In This Issue
Competitive Materials and Solutions
December 1, 1998 Volume 28 Issue 4
The Bridge, Volume 28, Number 4 - Winter 1998
Articles In This Issue
  • Tuesday, December 1, 1998
    AuthorPaul S. Peercy

    The ability to understand and control materials, and to manufacture them at the atomic level, will be essential if the computer industry is to continue on its historical productivity growth curve.

    In a typical day, most people will interact with about 300 semiconductors. Semiconductors are all ...

  • Tuesday, December 1, 1998
    AuthorNeal Lane

    Federal investments in basic, high-risk information-technology research, including software, will be essential to ensuring the intellectual and technical underpinnings of the U.S. S&T enterprise.

    Advances in information technology will provide the basis for much of America's economic growth ...

  • Tuesday, December 1, 1998
    AuthorWm. A. Wulf

    Every time an engineering problem is approached with a pale, male design team, it may be difficult to find the best solution, understand the design options, or know how to evaluate the constraints.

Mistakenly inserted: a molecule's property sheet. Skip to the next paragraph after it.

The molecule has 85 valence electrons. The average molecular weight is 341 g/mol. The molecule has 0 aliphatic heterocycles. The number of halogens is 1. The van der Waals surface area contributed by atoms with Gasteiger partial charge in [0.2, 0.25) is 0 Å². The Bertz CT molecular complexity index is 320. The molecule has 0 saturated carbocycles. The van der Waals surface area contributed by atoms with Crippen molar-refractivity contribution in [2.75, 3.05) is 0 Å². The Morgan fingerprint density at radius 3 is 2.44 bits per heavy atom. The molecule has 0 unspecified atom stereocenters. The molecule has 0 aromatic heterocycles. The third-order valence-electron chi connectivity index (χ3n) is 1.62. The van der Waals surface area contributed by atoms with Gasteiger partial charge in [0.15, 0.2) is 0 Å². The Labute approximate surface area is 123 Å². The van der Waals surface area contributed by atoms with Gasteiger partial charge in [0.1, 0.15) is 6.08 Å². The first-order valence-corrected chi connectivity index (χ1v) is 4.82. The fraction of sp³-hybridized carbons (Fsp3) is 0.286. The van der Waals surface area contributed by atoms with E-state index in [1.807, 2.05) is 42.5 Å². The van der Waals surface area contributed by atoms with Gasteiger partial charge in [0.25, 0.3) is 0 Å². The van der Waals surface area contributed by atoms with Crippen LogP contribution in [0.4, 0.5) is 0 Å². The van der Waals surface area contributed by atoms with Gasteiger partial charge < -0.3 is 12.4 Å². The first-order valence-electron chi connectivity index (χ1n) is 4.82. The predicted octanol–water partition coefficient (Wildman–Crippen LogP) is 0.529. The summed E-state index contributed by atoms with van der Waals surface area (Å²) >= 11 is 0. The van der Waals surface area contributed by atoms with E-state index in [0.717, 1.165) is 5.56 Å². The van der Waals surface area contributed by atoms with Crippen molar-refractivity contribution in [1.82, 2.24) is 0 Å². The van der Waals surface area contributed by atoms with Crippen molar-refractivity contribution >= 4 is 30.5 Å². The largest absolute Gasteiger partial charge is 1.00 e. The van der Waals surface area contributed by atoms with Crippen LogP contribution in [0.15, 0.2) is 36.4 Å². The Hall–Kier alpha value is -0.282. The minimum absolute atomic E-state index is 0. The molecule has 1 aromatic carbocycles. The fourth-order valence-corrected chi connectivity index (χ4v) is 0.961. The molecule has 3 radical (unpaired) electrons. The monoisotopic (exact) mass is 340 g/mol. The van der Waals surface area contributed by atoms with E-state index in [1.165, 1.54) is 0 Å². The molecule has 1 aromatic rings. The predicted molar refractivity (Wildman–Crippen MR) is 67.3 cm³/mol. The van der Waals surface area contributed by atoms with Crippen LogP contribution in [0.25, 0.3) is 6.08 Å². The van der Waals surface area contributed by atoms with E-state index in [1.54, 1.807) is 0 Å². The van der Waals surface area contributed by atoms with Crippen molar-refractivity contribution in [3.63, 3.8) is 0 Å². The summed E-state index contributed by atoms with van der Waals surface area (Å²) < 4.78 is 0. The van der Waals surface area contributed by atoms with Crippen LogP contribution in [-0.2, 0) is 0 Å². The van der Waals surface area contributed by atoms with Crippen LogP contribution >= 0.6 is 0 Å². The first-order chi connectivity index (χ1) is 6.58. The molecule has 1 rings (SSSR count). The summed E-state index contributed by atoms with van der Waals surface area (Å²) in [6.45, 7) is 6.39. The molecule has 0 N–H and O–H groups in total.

Two years ago, my topic for this talk was change. I had just become the president of the ...

  • Tuesday, December 1, 1998
    AuthorJames C. Williams

    Today's marketplace for manufactured goods is customer driven. Increasingly sophisticated consumers demand low-cost, highly specialized products, tailored to meet specific needs. These manufactured products derive their competitive value from several sources, including appropriate designs and ...

  • Tuesday, December 1, 1998
    AuthorSteven J. Zinkle

    Materials R&D will play a major role in determining fusion's future viability as an energy-production method.

    Fusion - the forceful joining of light atoms - is the process that operates our sun. It is a nuclear process, and heat is one of the by-products. Of course, under normal ...